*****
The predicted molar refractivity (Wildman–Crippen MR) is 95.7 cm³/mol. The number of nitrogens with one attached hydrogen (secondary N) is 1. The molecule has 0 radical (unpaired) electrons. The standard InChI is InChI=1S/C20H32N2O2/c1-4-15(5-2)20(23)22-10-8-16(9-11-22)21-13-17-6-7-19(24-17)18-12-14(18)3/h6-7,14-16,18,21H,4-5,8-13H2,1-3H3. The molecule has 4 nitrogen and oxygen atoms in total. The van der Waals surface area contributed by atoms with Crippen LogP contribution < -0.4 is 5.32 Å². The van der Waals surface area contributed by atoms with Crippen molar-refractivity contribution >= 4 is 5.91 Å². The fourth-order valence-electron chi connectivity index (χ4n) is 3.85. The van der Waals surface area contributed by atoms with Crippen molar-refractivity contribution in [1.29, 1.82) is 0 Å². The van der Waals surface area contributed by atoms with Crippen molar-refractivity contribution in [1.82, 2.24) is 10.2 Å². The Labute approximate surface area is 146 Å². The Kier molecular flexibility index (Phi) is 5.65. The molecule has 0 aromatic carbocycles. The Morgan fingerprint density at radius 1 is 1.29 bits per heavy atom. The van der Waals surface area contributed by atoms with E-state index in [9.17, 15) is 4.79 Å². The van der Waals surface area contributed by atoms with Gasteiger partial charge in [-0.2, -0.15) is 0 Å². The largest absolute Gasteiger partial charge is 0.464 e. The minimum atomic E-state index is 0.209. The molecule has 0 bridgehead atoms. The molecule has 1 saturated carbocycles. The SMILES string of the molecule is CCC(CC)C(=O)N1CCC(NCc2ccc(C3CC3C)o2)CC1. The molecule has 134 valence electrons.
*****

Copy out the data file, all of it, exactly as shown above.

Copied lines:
The predicted molar refractivity (Wildman–Crippen MR) is 95.7 cm³/mol. The number of nitrogens with one attached hydrogen (secondary N) is 1. The molecule has 0 radical (unpaired) electrons. The standard InChI is InChI=1S/C20H32N2O2/c1-4-15(5-2)20(23)22-10-8-16(9-11-22)21-13-17-6-7-19(24-17)18-12-14(18)3/h6-7,14-16,18,21H,4-5,8-13H2,1-3H3. The molecule has 4 nitrogen and oxygen atoms in total. The van der Waals surface area contributed by atoms with Crippen LogP contribution < -0.4 is 5.32 Å². The van der Waals surface area contributed by atoms with Crippen molar-refractivity contribution >= 4 is 5.91 Å². The fourth-order valence-electron chi connectivity index (χ4n) is 3.85. The van der Waals surface area contributed by atoms with Crippen molar-refractivity contribution in [1.29, 1.82) is 0 Å². The van der Waals surface area contributed by atoms with Crippen molar-refractivity contribution in [1.82, 2.24) is 10.2 Å². The Labute approximate surface area is 146 Å². The Kier molecular flexibility index (Phi) is 5.65. The molecule has 0 aromatic carbocycles. The Morgan fingerprint density at radius 1 is 1.29 bits per heavy atom. The van der Waals surface area contributed by atoms with E-state index in [9.17, 15) is 4.79 Å². The van der Waals surface area contributed by atoms with Gasteiger partial charge in [-0.2, -0.15) is 0 Å². The largest absolute Gasteiger partial charge is 0.464 e. The minimum atomic E-state index is 0.209. The molecule has 0 bridgehead atoms. The molecule has 1 saturated carbocycles. The SMILES string of the molecule is CCC(CC)C(=O)N1CCC(NCc2ccc(C3CC3C)o2)CC1. The molecule has 134 valence electrons.